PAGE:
HowTo: Improved CAPsMAN Wireless Client Roaming

CAPsMAN is a very useful method of setting up a large number of APs (CAPs) in a building, but how can you help a client to roam better?  The problem is that clients can get “sticky”. They refuse to disconnect themselves from an AP, even though they have actually moved their location and are now much closer to another AP.  The client software seems to hang in there for dear life, despite having a very poor and low speed of connection, but it seems to decide, “some connection, no matter how bad, is better than none at all, but I will not check to see if there are any other APs that are stronger”. So they remain “stuck” to that distant AP, even though there is a better one nearby.  So what’s the solution?

Add a couple of Access-List rules to the CAPsMAN controller and you can then make the AP forcibly disconnect the client once it has reached a certain signal level.  The client, now having been kicked from the AP will be forced to re-scan and (hopefully) find another AP much stronger and connect to that one instead.  The only downside is that if a client device is leaving the building, they will be forcibly kicked and have no other AP to connect to.  (But this can be used as a security feature as it now limits the receiving range of your Wireless System on the edge of your building, thus reducing the distance they can be connected from.)

Here is a config script which sets the level to kick a client at -80dBm. Run this on the CAPsMAN controller router, not on any of the CAPs. Obviously the exact level chosen is up to you, but I find that -80dBm is not a bad starting position for experimentation.

/caps-man access-list
add action=accept interface=all signal-range=-80..120
add action=reject interface=all signal-range=-120..-81


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  1. Does this kick the user or just not allow new users with signal worse?

    • It will kick existing clients off when their signal goes below the threshold.

      • In my experience an access list is exactly what it’s called: it prevents access from new devices with signal lower than the figure set. This means that the problem at hand, that of a client holding on until signal is extremely bad instead of hopping to a new stonger AP/signal is NOT SOLVED with this method, however it helps a little if you have many AP’s with better signal in the same area, however the client will usually connect to the strongest signal anyway so not really relevant.

        LinITX have you ever even tried this as in my experience your comments is wrong.

      • The problem is that the client is in control of making the decision to drop the connection or not. If the client thinks the signal is strong enough, it could remain connected even though there is actually a stronger AP nearby. Device drivers are becoming better, devices are becoming better but there is always going to be one old client somewhere that refuses to let go of that 1Mbps signal and stays connected whatever! Therefore by using the access list suggested, the weak client will be removed from the AP they are connected to in real time. Thus forcing it to scan for a better AP. If there are no other APs that are stronger, it will remain disconnected. The access list is scanned regularly by the controller and the decision to remove a connected client or not is done near continuously. It is not actioned only at the time of the client’s initial connection time. Therefore in the scenario stated, a site of multiple APs, this additional piece of code is very effective indeed. It is also worthwhile considering the removal of the lower data rates and modes (such as 802.11b) to further improve wireless performance.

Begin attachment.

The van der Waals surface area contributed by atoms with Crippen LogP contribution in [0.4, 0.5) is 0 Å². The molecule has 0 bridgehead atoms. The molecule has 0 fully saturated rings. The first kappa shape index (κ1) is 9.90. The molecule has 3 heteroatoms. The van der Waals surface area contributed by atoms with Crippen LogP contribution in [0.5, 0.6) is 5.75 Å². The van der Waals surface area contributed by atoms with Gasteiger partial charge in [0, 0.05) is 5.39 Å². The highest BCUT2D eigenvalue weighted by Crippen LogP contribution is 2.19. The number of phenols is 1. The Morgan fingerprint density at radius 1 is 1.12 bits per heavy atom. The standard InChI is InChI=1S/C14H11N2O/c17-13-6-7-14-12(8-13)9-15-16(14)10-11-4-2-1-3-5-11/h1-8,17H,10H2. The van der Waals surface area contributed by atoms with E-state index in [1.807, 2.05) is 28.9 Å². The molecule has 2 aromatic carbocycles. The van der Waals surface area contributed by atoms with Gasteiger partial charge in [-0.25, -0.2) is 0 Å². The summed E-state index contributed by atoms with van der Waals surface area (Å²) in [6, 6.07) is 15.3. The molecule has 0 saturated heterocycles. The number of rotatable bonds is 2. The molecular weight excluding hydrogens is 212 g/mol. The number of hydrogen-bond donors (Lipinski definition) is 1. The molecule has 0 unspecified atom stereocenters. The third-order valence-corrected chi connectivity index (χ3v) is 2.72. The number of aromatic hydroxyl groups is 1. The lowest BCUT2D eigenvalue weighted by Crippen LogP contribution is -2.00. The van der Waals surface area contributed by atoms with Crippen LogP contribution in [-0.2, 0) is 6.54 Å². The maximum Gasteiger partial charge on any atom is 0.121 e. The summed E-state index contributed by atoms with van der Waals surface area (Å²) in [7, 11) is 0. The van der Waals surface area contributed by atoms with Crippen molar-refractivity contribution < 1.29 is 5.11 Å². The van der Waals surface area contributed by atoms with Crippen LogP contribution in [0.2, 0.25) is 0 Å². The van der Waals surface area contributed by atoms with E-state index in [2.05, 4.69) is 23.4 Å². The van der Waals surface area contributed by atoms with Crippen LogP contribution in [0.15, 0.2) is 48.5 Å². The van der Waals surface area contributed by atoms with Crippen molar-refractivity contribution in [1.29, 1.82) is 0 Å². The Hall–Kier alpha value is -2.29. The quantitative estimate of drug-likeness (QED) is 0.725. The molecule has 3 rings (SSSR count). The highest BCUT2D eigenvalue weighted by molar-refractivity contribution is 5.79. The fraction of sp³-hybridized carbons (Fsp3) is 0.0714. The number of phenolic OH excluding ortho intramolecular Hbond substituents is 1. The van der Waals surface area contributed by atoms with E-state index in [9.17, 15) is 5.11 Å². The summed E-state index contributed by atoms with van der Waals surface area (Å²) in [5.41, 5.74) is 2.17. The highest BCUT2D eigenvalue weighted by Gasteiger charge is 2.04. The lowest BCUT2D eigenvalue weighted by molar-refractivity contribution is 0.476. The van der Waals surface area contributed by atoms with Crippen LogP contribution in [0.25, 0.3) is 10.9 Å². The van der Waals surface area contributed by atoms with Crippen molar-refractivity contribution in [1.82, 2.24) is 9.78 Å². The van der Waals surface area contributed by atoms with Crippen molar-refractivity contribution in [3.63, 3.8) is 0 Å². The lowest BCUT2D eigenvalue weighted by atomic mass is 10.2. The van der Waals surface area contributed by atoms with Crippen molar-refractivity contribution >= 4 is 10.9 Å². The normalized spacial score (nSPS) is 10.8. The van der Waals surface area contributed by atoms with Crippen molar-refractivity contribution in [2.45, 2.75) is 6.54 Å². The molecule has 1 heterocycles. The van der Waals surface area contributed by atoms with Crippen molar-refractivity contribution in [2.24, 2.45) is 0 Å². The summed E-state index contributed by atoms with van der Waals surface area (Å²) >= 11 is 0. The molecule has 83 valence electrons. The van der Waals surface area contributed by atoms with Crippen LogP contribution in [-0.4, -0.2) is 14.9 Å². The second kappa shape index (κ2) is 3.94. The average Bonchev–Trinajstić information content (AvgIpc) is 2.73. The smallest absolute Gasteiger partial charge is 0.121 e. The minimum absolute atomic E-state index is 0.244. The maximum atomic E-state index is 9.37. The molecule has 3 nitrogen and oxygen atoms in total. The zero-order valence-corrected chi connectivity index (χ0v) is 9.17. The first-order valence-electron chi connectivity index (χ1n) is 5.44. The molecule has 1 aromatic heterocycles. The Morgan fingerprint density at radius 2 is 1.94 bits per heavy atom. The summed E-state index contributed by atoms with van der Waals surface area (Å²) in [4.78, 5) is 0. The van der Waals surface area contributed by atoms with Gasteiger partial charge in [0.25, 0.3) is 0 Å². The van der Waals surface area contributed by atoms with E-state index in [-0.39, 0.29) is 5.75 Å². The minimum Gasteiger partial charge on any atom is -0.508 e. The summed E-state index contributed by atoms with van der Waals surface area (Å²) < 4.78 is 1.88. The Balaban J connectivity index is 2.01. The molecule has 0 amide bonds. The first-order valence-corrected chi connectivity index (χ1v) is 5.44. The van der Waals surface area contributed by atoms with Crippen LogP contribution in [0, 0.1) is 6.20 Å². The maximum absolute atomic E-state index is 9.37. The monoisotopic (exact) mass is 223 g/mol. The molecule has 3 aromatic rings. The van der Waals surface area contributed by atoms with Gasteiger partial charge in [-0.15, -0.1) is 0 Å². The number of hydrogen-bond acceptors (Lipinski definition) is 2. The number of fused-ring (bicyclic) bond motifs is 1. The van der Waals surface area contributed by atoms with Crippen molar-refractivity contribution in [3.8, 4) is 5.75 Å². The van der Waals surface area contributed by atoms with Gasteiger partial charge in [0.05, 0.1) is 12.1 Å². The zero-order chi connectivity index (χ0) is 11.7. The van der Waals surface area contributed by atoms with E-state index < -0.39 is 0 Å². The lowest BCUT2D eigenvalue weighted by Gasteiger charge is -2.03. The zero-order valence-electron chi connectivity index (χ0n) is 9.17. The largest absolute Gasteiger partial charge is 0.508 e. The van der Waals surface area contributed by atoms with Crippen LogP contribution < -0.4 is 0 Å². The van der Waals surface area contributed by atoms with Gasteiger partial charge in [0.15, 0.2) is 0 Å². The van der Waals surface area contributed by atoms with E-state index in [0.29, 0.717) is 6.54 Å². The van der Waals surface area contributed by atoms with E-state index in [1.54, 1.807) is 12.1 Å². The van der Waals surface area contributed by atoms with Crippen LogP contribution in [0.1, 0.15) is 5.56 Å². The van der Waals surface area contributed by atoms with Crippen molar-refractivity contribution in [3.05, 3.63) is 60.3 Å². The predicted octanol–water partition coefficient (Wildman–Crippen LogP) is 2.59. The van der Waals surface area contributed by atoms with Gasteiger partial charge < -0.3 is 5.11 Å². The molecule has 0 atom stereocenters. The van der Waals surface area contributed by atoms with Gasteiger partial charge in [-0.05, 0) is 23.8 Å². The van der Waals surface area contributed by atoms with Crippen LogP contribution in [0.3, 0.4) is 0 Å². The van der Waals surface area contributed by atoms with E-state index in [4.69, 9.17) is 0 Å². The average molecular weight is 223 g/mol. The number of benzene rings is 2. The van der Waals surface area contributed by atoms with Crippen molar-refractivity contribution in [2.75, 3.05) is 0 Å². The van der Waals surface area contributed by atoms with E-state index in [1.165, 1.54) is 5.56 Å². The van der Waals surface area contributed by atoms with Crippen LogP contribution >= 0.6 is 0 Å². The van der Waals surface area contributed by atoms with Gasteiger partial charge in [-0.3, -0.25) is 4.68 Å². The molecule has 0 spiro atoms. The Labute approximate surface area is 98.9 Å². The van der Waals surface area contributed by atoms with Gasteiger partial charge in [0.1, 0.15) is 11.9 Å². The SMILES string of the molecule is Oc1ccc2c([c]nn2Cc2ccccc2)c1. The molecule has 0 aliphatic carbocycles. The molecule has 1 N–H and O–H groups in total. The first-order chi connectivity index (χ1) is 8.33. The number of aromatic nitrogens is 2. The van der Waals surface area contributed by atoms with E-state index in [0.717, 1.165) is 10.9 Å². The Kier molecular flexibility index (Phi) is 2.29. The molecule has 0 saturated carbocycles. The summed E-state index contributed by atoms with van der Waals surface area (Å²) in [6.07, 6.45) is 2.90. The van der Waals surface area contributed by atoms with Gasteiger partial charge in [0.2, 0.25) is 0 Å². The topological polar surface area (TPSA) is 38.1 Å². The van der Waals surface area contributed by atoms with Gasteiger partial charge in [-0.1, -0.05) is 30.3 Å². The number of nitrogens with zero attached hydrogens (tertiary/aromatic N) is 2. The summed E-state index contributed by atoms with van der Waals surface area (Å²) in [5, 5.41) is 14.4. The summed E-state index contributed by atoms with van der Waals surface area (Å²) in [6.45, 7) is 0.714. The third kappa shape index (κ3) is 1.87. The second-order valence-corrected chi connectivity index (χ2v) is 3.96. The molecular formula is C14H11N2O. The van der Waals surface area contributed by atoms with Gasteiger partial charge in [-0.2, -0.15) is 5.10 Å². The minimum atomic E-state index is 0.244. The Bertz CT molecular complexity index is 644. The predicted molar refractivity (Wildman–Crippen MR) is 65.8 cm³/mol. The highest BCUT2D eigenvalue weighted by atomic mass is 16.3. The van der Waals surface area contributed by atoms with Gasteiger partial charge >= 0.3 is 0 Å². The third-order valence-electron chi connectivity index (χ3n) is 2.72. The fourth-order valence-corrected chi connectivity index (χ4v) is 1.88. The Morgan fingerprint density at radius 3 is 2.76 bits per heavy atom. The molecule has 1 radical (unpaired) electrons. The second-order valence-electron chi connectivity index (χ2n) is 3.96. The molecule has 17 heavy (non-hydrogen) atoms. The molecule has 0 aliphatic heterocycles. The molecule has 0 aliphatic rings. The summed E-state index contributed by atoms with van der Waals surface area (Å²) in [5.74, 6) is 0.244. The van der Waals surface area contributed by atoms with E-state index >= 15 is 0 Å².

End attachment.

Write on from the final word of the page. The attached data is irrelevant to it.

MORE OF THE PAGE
• Yes, we have tried this. It works. The Access List is scanned approximately every few seconds and if a client is already connected with a strong signal, but then worsens over time, when they fail to meet the level set (e.g. 80dBm) they are disconnected at the exact moment they fall below the set level. Access Lists are NOT applied at connect time ONLY. They operate continuously.

  2. This can be done, no matter if we are using CAPsMAN feature or not. We did this pseudo roaming on old RB133 long time ago, and yes, it works 😉

  3. Can this command be used if I am running CAPsMan and CAP on the same device (CRS) please? The comment above says only run on the CAPsMAN device.




    • I was saying that you only need to install the script on the controller as that is where the setting will need to go, so as to control all the CAPs. If the CAP is ALSO the controller, then yes, you install it on that one device.

  4. /caps-man access-list
    add action=accept interface=all signal-range=-80..120
    add action=reject interface=all

    This should work the same, seems like there’s passthrough on the rules, so as long as the accept’s first it’ll help.

    Cheers 🙂

  5. hello. why is the range to 120 ? this could go from minus to 0, no ? thanks.

    • Thanks for your question. We advise setting it that high because the command allows you to set a maximum signal strength as well. Since our aim is to set a minimum threshold only we set the maximum to a number so high that it would not be attainable and therefore does not affect the operation of the unit in practice. Think of that line as basically saying “accept everything above -80db” because in the real world you would never receive a signal stronger than 120db. Hope that helps.

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